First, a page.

The first thing about you that a recruiter or an HR manager will usually see is your resume. Is yours representing you well, or is it torpedoing your chances at getting an interview? Here are six mistakes that could be putting you in the round file before you have a chance to make your pitch for that great new gig.
This may seem like a no-brainer, but even those of us who write for a living need to have our copy reviewed by another set of eyes to make sure typos and grammatical errors aren’t overlooked. Surveys show that 76% of hiring managers will toss a resume that has even one typo.
#2: Non-professional email address
You might be a sucker for cute kittens, but using your “firstname.lastname@example.org” address on your professional resume is ill-advised. Register an address with your first name, or initial, and your last name on Gmail or Yahoo, and use that for your professional correspondence. Even better, spend a few dollars a month on a custom URL (yourname.com) and hosting for an online portfolio and resume with an email account that gives you a me@myURL.com email address.
#3: Too Much “Me”
You shouldn’t be shy about listing your accomplishments, but take the “me” out of the equation, at least in the text of your resume. Don’t use personal pronouns, use sentences anchored by action verbs. For example, don’t say “I oversaw a new product launch that generated $2 million in revenue in the first two quarters after launch,” say “oversaw new product launch … “ – your resume is about you, but pretend you’re someone else describing your accomplishments.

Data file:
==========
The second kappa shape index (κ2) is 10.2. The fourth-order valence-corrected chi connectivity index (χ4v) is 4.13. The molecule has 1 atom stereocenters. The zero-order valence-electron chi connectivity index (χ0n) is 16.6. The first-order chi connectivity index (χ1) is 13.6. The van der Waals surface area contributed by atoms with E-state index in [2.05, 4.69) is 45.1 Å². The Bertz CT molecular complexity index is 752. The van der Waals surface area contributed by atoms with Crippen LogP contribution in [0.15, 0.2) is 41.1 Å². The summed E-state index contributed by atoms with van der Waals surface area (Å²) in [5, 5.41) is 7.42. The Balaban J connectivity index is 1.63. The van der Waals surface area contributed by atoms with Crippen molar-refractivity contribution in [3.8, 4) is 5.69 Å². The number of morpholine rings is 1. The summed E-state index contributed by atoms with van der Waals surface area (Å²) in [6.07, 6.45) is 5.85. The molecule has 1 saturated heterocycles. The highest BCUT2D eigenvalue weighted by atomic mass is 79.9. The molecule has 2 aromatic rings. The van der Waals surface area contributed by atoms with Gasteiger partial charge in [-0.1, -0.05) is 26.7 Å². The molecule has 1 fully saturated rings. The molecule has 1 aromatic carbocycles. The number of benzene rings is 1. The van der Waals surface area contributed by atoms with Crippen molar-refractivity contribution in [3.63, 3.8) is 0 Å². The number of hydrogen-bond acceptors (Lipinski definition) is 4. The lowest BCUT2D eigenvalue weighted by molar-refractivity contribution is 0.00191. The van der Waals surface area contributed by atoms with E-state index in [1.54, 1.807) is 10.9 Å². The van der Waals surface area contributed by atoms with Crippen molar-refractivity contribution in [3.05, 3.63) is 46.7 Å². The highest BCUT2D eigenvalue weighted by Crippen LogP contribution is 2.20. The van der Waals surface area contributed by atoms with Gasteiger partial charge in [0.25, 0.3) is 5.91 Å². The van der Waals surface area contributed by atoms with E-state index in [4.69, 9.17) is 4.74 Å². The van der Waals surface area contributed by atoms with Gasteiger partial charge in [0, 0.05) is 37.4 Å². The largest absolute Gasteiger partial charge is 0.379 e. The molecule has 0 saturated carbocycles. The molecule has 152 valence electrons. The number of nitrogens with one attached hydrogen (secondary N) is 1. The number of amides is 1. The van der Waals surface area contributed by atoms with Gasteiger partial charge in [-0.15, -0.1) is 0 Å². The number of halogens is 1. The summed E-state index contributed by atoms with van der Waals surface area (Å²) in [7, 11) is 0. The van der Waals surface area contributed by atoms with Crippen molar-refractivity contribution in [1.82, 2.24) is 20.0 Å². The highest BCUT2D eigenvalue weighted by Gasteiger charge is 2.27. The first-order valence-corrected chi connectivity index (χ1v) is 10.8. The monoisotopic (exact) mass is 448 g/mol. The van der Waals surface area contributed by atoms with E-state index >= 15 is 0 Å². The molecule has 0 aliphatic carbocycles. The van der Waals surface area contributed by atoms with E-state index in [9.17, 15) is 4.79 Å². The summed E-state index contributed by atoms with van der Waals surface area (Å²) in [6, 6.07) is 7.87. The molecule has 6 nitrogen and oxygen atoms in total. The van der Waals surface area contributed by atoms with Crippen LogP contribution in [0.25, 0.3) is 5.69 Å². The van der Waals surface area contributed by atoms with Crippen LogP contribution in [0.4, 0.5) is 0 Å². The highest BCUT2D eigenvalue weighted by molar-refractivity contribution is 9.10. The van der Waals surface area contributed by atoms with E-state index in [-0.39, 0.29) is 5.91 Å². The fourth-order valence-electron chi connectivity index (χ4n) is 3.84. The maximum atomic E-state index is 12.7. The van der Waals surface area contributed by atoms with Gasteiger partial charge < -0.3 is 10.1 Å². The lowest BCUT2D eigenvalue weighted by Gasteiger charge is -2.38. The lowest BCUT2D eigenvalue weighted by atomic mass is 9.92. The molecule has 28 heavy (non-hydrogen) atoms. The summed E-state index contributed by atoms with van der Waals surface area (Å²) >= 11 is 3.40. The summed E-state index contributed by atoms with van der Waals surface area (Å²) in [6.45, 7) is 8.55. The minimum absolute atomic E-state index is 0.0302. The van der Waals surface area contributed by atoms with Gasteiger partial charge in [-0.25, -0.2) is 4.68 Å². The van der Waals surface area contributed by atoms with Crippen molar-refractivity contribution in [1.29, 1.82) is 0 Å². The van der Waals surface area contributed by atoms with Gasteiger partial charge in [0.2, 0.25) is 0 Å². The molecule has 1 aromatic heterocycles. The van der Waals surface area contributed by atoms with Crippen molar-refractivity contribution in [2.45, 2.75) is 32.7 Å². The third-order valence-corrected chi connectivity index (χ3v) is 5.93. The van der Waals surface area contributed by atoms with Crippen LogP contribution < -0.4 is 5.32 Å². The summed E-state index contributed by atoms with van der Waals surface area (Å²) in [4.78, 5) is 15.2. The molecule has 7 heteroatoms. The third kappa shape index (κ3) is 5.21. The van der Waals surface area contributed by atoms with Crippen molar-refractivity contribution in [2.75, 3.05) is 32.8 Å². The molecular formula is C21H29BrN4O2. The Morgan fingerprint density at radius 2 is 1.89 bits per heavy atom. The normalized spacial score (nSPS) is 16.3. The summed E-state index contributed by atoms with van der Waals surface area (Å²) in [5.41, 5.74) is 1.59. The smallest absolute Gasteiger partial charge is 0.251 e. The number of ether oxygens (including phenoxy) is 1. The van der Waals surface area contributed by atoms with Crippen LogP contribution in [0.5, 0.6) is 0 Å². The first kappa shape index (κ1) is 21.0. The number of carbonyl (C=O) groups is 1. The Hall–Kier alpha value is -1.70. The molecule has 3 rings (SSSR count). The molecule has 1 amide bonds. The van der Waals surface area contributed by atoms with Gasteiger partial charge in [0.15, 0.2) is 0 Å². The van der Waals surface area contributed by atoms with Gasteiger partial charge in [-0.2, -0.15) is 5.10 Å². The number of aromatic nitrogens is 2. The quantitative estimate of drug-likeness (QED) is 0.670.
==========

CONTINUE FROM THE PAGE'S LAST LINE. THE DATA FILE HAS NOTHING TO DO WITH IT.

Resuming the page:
#4: Talk Achievements, Not Tasks
Speaking of achievements, don’t bury yours under a list of tasks and responsibilities. Focus less on titles and tasks, more on what you actually accomplished. For example, it’s much more powerful to say “guided sales team to 50% growth in 2nd quarter” than it is to just say “sales manager”. Look at your resume as your career highlights reel, and make those highlights pop.
#5: Got Skills?
We just talked about highlighting your achievements. Do not make the mistake of burying your skills, either. Put all your career-relevant skills up top on your resume. If you’re terrific at data analysis, if you’ve got serious experience in project management, put that front and center. Don’t make a recruiter or hiring manager read a whole page to get to your skill-set. They might not make it, which means you won’t get the interview.
#6: Passive-Aggressive? Stop the Insanity!
Maybe you don’t have a terrific recent work history – we’ve all had some College of Hard-Knocks career low-points if we’ve been in the workplace for more than a few years. Be honest, but don’t cast your former employers or supervisors as the bad guys in your career story. Saying “I only got fired because my supervisor was a paranoid jerk” makes your next employer think they could wind up playing Paranoid Jerk in the next episode of your career. Be mature, say that the situation didn’t work out in your favor, and that you look forward to using the lessons you learned in your next opportunity.
These are six of the top resume don’ts on the TECHEAD list. If you have some Greatest Hits of your own, please share them in the comments – we can all learn from each other’s mistakes, can’t we?